Northumbrian Water is one of the country's least headline grabbing utilities - for all the right reasons.
Serving 2.6 million customers across the region, as well as 1.7 million in the South-east under the brand name Essex & Suffolk Water, the FTSE 250-quoted utility is widely regarded as one of the UK's best performing water companies.
"I read an article the other day on our latest financial results saying that we are like a water company should be - nothing much happens," states John Cuthbert, its chief executive.
"In a way that's exactly what we're about."
Mr Cuthbert is very proud of the company's ability to maintain its course whatever the corporate ownership structure at the time.
"We've been lucky in that we have been able to carry on what we do best whoever owns us at the time," he says.
"As a public service, the water business is something that has to be taken very seriously. It's also a very local business. You need to be innovative in continuity."
It was the mid-1980s mergers and acquisitions boom that signalled a prolonged period of corporate shuffling that helped to create Northumbrian Water (NWL) as it is today.
Although privatisation of the country's water industry played a key role in NWL's development, it was the acquisition of Newcastle & Gateshead and Sunderland & South Shields - two of the country's few private water-only companies - in 1989 by French utility giant Lyonnaise des Eaux that represented the biggest catalyst for change.
In 1992, the two utilities were merged to form North East Water, but a bigger merger came in 1995 when Lyonnaise bought Northumberland Water Authority (privatised and floated as Northumbrian Water Group) for £823m.
A year later, North East Water and the former water authority were merged to create Northumbrian Water.
In 2000, two other merged private water-only companies under the ownership of Lyonnaise were merged to create Essex & Suffolk Water and a group-wide structure.
Meanwhile, Lyonnaise was bought by a rival, Suez, but the merger was short-lived. Suez, suffering from a cash crisis, decided to sell 75% of its stake in Northumbrian Water Group.
Taking advantage of the situation, NWL listed on the junior stock exchange AIM in May, only to migrate to full listing some four months later.
"Northumbrian Water has been a first in many ways," says Mr Cuthbert.
"We were one of the first water companies to de-list - and one of the first to come back to the market."
The picture was to change again in 2005 when Suez decided to sell its remaining 25% share, now owned by one of Canada's biggest pension funds - the Ontario Teachers Pension Plan.
Since NWL's flotation, share value has climbed steadily from an initial price of £1 to around the £3 mark.
The achievement is one that Mr Cuthbert, who joined in 1992, is proud of.
"Our philosophy is to stick to our core business by focusing on what we do and working to provide the best possible standard of water provision in the North-east," he says.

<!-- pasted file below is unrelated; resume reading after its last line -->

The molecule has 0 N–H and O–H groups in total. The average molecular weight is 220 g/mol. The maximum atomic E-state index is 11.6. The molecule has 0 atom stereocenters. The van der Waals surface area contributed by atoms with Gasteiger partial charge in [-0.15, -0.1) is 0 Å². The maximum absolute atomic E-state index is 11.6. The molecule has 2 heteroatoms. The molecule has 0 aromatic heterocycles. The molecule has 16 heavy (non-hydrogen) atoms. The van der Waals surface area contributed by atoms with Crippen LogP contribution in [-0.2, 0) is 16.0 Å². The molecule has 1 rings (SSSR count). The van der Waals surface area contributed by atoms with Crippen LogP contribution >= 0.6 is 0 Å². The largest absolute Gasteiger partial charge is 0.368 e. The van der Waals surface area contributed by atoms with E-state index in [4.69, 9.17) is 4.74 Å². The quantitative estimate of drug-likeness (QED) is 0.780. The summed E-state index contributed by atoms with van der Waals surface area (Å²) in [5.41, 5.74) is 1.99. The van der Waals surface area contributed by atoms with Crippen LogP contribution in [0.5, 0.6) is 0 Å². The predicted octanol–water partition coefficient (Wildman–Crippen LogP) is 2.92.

"We also see ourselves as a local company, and try to maintain and create new ties with the community. We give opportunities to our employees to take time out to do something important in their community. We also support local organisations such as the Bowes Museum."
He says the company is involved in helping to shape a better North-east through membership of organisations such as the Confederation of British Industry, Northern Business Forum and Business in the Community.
"The North-east has few plcs. We want to show that those headquartered here are among the best in the UK."
That ambition is certainly reflected in NWL's reputation for self-improvement.
Not only has its spent some £1bn in the past five years maintaining existing infrastructure, it plans to double that investment by 2010.
Projects include a £20m facelift for the Bran Sands effluent treatment centre on Teesside. The project will help to extend the plant's operational life and efficiency.
"Bran Sands is an example of the level of investment we are making in the region," says Mr Cuthbert.
"We are also making significant investment in new technology including the installation of sensors in the region's sewerage system.
"This means we can detect in real time, any changes in water levels, either enabling us to spot potential problems which need addressing in times of low risk and problems which need immediate action in times of high risk.
"As recent years have shown, whether it's as a result of global warming or not, flooding is now difficult to predict as weather patterns have changed. This system gives us the information to better react."
But it seems the investment, does not come with a high price tag.
"Prices have gone up, but in real terms by 2010, water bills in the North-east will be lower than they were in 2000 and the lowest in the country."
The group also provides international water and waste-water management with contracts in Scotland, Ireland and Gibraltar.
Another arm of the business, SA Agrer NV, carries out studies and provides assistance for design and implementation of projects in the framework of international co-operation and partnership agreements.